Mom’s Nice to Have

Labor Aids: Things like music, birthing balls, pillows, and essential oils are just a few things that might help you stay relaxed.

Tip: Be sure to check with your hospital to see what they might provide (like a birthing ball) or don’t allow (like candles).

Entertainment (aka Distractions): No, we don’t think you’ll be sitting around counting the ceiling tiles out of boredom! But you never know how fast or slow labor may progress, so having a couple of distractions might help pass the time (and help you refrain from watching the clock!). Magazines and audiobooks are good forms of entertainment as nurses and doctors will periodically check on your progress (they’re easy to stop and pick up later).

Tip: Preload an entire season of your favorite sitcom onto your device; laughing is good for the soul.

Pen and Paper: You won’t be scribbling notes like a midterm cram session, but it will come in handy for tracking things like feeding times and diaper changes when the nurses ask.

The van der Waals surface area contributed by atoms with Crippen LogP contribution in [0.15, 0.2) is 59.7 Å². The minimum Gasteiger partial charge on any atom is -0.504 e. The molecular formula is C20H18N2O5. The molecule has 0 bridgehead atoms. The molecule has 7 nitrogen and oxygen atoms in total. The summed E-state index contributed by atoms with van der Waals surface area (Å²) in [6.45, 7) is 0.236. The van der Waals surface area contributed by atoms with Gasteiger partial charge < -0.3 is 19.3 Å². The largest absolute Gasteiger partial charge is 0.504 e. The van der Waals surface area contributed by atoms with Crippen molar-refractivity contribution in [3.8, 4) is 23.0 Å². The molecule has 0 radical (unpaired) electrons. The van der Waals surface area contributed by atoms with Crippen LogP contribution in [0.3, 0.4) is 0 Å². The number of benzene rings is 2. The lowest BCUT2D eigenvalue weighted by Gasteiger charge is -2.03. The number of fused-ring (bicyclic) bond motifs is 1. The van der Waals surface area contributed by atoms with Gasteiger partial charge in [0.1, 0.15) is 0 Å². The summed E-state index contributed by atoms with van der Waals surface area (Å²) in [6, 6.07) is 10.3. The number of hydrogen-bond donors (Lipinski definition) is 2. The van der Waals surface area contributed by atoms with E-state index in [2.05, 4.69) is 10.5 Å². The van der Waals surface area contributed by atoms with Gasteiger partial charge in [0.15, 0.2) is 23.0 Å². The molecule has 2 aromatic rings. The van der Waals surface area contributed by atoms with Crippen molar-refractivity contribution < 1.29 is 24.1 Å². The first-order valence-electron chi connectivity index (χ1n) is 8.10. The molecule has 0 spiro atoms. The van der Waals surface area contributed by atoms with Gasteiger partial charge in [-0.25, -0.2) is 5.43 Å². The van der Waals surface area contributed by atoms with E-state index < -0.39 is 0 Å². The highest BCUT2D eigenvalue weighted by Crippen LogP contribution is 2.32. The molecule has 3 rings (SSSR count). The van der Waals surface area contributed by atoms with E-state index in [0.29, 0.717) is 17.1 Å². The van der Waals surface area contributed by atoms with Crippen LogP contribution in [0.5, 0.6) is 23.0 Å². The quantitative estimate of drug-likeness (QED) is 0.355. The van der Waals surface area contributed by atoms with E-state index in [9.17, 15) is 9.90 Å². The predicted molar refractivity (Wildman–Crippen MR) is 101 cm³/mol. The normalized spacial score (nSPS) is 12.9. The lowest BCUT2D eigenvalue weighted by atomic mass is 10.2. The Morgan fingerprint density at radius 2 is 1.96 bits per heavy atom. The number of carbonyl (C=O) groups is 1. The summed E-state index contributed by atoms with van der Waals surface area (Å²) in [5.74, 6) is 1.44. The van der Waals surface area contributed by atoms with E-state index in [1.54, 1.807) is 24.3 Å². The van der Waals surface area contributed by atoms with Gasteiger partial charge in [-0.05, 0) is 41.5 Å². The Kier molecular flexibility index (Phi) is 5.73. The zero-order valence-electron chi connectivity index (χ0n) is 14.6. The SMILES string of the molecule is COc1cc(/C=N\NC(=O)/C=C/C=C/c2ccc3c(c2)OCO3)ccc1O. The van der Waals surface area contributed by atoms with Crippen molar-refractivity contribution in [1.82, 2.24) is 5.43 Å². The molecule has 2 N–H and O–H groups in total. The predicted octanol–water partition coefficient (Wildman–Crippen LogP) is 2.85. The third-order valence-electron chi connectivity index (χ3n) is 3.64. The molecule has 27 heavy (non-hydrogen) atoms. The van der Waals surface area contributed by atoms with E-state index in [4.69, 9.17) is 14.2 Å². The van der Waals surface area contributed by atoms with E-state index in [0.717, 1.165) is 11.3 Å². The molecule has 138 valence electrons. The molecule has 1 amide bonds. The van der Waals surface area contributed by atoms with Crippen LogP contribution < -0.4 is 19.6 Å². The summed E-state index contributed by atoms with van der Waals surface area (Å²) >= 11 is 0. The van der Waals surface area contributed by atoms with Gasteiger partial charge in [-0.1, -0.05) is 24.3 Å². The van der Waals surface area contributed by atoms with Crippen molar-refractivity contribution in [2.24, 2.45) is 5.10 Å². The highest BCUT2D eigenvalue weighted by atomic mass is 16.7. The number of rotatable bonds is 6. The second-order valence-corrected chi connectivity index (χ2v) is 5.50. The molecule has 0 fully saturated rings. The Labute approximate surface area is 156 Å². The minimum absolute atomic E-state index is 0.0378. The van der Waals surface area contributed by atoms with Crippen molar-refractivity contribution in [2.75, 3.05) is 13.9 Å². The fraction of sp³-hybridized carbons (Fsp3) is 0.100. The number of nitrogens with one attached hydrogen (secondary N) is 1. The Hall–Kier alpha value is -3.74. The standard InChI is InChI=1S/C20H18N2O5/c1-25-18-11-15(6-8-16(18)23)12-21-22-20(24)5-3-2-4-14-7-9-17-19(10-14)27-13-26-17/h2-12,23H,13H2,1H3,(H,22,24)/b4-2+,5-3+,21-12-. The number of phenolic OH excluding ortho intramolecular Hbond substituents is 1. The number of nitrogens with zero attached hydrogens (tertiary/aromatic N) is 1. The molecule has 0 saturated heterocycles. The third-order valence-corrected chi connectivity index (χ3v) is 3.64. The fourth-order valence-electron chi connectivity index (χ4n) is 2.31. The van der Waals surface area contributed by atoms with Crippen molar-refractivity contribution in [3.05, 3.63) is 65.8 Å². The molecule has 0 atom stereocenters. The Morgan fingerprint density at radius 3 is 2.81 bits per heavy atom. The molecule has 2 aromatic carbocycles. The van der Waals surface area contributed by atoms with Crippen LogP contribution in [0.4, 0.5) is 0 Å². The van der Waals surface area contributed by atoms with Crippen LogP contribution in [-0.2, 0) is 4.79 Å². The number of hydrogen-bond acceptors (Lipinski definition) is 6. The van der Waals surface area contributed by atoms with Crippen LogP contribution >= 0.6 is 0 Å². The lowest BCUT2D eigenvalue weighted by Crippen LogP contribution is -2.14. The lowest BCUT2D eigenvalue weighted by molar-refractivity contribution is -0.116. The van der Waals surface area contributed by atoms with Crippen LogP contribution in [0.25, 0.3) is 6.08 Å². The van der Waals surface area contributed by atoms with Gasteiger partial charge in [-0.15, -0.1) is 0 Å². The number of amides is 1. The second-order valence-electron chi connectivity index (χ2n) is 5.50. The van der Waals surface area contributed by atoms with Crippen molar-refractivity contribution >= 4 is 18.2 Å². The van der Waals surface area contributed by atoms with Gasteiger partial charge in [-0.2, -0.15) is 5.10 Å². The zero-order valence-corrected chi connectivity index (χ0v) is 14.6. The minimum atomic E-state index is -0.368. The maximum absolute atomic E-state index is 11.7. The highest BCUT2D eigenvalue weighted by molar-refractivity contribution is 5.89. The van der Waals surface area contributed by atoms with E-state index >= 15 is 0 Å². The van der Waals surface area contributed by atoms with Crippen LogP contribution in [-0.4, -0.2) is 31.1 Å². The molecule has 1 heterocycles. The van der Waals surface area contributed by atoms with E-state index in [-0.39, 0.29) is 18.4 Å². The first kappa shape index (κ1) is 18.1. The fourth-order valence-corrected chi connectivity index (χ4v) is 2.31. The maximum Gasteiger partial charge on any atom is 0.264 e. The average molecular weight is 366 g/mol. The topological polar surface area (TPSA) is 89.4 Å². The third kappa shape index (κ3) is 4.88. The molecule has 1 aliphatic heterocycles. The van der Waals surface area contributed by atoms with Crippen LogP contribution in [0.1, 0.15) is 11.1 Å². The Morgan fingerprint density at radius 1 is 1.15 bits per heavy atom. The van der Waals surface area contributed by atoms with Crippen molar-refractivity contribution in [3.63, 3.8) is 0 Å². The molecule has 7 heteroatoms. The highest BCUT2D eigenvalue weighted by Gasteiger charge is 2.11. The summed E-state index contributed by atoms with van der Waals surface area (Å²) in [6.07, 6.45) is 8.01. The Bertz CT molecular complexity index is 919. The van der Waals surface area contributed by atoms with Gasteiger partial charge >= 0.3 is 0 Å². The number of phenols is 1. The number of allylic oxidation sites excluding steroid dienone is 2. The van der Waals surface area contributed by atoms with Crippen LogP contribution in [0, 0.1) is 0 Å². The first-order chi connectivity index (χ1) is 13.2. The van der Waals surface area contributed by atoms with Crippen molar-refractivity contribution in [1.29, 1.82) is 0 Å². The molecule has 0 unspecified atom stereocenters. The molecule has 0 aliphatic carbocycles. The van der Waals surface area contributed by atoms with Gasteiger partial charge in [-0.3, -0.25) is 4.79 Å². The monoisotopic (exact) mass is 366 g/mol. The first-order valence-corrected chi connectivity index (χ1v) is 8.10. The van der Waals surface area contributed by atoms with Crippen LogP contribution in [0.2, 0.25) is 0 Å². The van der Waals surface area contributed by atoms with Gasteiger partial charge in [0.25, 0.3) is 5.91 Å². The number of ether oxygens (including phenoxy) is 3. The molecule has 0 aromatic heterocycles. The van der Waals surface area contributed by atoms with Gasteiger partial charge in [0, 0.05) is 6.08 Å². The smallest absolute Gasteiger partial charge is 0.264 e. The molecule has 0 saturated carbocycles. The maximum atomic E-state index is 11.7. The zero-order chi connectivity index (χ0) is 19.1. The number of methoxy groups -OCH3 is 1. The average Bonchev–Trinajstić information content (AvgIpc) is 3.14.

Tip: Playing Tic-Tac-Toe or Hangman might be just what the doctor ordered!

Nursing Aids: Breastfeeding pillow, lanolin, and breast pads might help if you’re a first-time breastfeeding mom.

Tip: Check with your hospital before packing your breast pump; they might have units available to use during your hospital stay.

Dad’s Essentials

Snacks: You might not be able to eat during labor, depending on your situation. But your partner sure can! Bringing your own snacks will also save him the trip to the cafeteria or vending machine, allowing him to stay by your side.

Tip: Pack snacks you’ll enjoy postpartum too!

Clothes: Just like you’ll be in the hospital for at least two nights, so might he. Bringing a couple of extra shirts and underwear can help him feel more refreshed while he encourages you during labor.

Tip: Hospital temperature can vary greatly for various reasons, so think layers.

Personal Care Items: Depending on your man, he may or may not feel comfortable without shaving or brushing his teeth for over two days.

Tip: You probably know him well enough to make the call on what to pack!

Entertainment: Yes, this was a “nice to have” for mom. But, let’s be honest, dad isn’t going through everything you’re going through!